The Stars at Noon (2022)

Movie Info

Movie Info

Claire Denis
Run Time
2 hours and 15 minutes

VP Content Ratings

Sex & Nudity
Star Rating
★★★3.5 out of 5
American reporter Trish & mysterious Brit Daniel fall for each other while trying to escape from Nicaragua. (c) A24

Director Claire Denis’ murky film, set in Nicaragua early in the Covid pandemic, might remind one of a Graham Greene novel with its flawed heroine and mysterious oil man lover and intelligence agents from the US and Costa Rica. The novel by Dennis Johnson that it is based on was set during the Sandinista era, so the politics of the film are shadowy—just that the country is a police state with soldiers wielding automatic rifles stationed on every block or patrolling the streets.

Trish (Margaret Qualley) is a journalist whose passport has been confiscated by the authorities, her dollars traded for almost worthless Cordobas, and thus desperately wanting to get out of the country. The cause of her mistreatment apparently some articles about war crimes she was researching. Her long distant call to a New York editor whom she pitches a Costa Rica travel article is coldly turned down, the heartless man ordering her not to call him again. She has been reduced to selling her body for dollars from minor government officials and cops and an occasional businessman. This pays for her food and lodgings at a dingy motel that she calls a “cesspool.”

One night in the bar of the Inter-Continental Hotel she spots Daniel (Joe Alwyn). He is dressed in the kind of suit associated with imperialists, white and well cut. He claims to be a British oilman with a wife at home—though the latter does not keep him from accepting her advances. She charges $50 for their tryst, and seeing him the next day talking with a man she thinks is a Costa Rican spy, she enters into a torrid affair with him. And I do mean torrid, this film at one time probably would have been designated NC-17, with so much flesh bared to the camera.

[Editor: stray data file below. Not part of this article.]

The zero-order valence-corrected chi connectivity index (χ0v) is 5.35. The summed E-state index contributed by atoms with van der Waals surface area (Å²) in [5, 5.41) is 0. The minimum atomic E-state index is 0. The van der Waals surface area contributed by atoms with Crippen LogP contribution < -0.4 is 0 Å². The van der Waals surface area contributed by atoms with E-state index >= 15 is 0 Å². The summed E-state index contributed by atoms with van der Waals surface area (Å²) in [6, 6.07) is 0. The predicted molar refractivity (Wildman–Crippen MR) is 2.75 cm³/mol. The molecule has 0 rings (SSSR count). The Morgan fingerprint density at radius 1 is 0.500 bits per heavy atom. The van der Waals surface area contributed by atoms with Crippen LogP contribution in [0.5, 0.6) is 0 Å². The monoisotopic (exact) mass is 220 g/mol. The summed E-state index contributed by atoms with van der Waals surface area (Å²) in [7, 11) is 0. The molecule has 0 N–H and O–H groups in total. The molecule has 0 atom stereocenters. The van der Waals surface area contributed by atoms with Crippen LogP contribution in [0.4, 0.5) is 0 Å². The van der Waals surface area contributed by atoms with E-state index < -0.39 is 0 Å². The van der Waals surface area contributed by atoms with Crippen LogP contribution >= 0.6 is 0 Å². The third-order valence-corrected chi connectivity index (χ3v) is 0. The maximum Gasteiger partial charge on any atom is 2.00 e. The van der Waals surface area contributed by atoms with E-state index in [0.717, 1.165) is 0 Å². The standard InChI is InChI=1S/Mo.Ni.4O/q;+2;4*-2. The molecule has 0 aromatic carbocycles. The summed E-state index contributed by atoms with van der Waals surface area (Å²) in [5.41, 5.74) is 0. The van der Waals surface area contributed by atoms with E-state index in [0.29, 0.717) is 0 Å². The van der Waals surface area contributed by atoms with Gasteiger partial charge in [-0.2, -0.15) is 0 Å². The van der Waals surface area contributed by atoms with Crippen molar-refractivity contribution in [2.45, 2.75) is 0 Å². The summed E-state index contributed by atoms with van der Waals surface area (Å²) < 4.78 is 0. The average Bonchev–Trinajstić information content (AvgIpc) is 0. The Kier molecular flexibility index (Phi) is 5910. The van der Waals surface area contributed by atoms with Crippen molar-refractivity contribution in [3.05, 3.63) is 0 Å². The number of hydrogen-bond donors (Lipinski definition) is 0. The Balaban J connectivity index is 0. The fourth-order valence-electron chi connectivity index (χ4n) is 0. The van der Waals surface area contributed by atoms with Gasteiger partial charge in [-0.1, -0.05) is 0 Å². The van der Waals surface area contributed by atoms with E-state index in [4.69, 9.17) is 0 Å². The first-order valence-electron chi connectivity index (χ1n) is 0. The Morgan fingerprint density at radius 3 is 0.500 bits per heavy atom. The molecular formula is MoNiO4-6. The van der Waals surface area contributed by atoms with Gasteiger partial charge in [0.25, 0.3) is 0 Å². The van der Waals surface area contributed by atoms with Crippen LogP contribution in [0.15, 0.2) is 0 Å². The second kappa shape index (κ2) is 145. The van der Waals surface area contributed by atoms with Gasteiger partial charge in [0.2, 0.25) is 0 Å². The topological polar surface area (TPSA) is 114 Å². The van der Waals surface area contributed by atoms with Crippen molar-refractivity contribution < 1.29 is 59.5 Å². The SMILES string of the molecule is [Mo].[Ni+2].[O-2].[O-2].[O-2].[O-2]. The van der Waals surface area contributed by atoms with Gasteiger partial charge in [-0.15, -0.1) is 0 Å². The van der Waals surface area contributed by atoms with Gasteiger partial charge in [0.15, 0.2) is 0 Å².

As the days go by they copulate and over indulge in drinks. In one sequence they are followed by an agent trailing them. It becomes obvious they must flee the country because of danger—a taxi driver they had employed is found dead, his mouth crammed with a mobile phone. They leave the city and head cross country to the border. This is where the American CIA agent (Benny Safdie) encounters them. He seems to know everything about the pair and wants Trish to sign some papers that, well, something to do with Daniel. Everything is murky in this tale that has reminded some of The Year of Living Dangerously, except that Trish seems to have no concern for politics or the poor citizens of the country. Just as murky for me is the significance of the title—we do see stars in a daylight sky in one brief shot, but why I have no idea. The movie was shot in Panama, so the scenery is lovely, and for those who enjoy artfully shot sex, the film will have its pleasures. Beyond this it has little to offer despite the international reputation of its director.

No questions for this film.

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